The Official Story (1985) was the first Latin American film to receive the valued statuette (Best Non-English Language Film). It is a cinematographic work that takes us to the last days of the Argentine military dictatorship (1976-1983). In the film, Puenzo depicts a country in crisis after the loss of the Falklands in 1982; a nation going through the final stage of an oppressive regime that led to the “disappearance” of thousands of people.
The plot takes place between the house of Alicia, Roberto, and Gabi (the main characters of this story) and the high school where Alicia teaches Argentine History classes. In this way, the home is linked to the family atmosphere of the time, while the educational center represents the Argentine sociopolitical sphere.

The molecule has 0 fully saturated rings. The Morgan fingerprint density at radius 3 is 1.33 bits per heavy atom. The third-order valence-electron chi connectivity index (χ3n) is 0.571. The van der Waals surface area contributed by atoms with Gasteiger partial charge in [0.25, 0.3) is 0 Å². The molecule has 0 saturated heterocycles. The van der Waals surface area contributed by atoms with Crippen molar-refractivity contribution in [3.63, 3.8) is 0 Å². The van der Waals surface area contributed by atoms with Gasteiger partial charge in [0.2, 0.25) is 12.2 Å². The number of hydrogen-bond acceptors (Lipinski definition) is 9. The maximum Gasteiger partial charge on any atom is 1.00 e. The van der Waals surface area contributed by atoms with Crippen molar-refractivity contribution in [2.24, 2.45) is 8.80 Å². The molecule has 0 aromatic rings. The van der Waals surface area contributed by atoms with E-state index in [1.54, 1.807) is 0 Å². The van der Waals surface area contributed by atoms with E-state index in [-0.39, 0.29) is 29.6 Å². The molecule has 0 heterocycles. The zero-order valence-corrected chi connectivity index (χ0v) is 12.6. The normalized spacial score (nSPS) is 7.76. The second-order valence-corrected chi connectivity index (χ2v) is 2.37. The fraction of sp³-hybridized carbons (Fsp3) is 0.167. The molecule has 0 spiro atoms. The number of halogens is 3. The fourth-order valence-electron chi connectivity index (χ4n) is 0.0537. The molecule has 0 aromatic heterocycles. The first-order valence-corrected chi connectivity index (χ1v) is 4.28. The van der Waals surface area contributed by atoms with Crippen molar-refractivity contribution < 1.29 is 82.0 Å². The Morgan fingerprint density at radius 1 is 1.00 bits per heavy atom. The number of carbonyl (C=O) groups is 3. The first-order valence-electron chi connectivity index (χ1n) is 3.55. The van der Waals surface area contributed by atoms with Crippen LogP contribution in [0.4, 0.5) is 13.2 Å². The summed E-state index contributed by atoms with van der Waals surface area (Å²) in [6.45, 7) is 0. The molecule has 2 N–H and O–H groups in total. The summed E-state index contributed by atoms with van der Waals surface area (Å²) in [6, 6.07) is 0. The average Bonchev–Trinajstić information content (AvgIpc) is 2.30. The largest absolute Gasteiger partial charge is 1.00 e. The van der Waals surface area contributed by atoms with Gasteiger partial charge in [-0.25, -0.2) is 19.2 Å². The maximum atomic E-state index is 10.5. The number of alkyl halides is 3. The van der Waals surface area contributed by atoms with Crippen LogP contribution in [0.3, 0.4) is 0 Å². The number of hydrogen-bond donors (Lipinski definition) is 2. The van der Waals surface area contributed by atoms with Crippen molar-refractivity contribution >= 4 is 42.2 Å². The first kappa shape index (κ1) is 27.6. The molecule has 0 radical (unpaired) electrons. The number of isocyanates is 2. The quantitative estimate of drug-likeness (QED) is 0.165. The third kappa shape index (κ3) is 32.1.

3.- Belle Époque (Spain, 1992).
Director: Fernando Trueba.
Cast: Miriam Díaz Aroca, Penélope Cruz, Ariadna Gil, Fernando Fernán Gómez, Jorge Sanz, and Maribel Verdú.
Although Belle Époque was canceled three times due to lack of budget, the film was finally shot in Portugal to reduce costs. The movie won the Oscar for Best Non-English Language Film in 1993.
According to Trueba himself, Belle Époque represents a "bright and cheerful vision of Spain," “something we were not used to in 1992." It tells the story of a young man named Fernando who arrives in a small Spanish town in 1930, just before the proclamation of the Second Spanish Republic. After deciding to leave the army during the Jaca uprising, the handsome soldier is taken in by a widowed artist who has four daughters with very different personalities.
4.- All About My Mother (Todo sobre mi madre) (Spain, 1999)
Director: Pedro Almodóvar.
Cast: Cecilia Roth, Marisa Paredes, Penélope Cruz, Candela Peña, and Rosa María Sardá.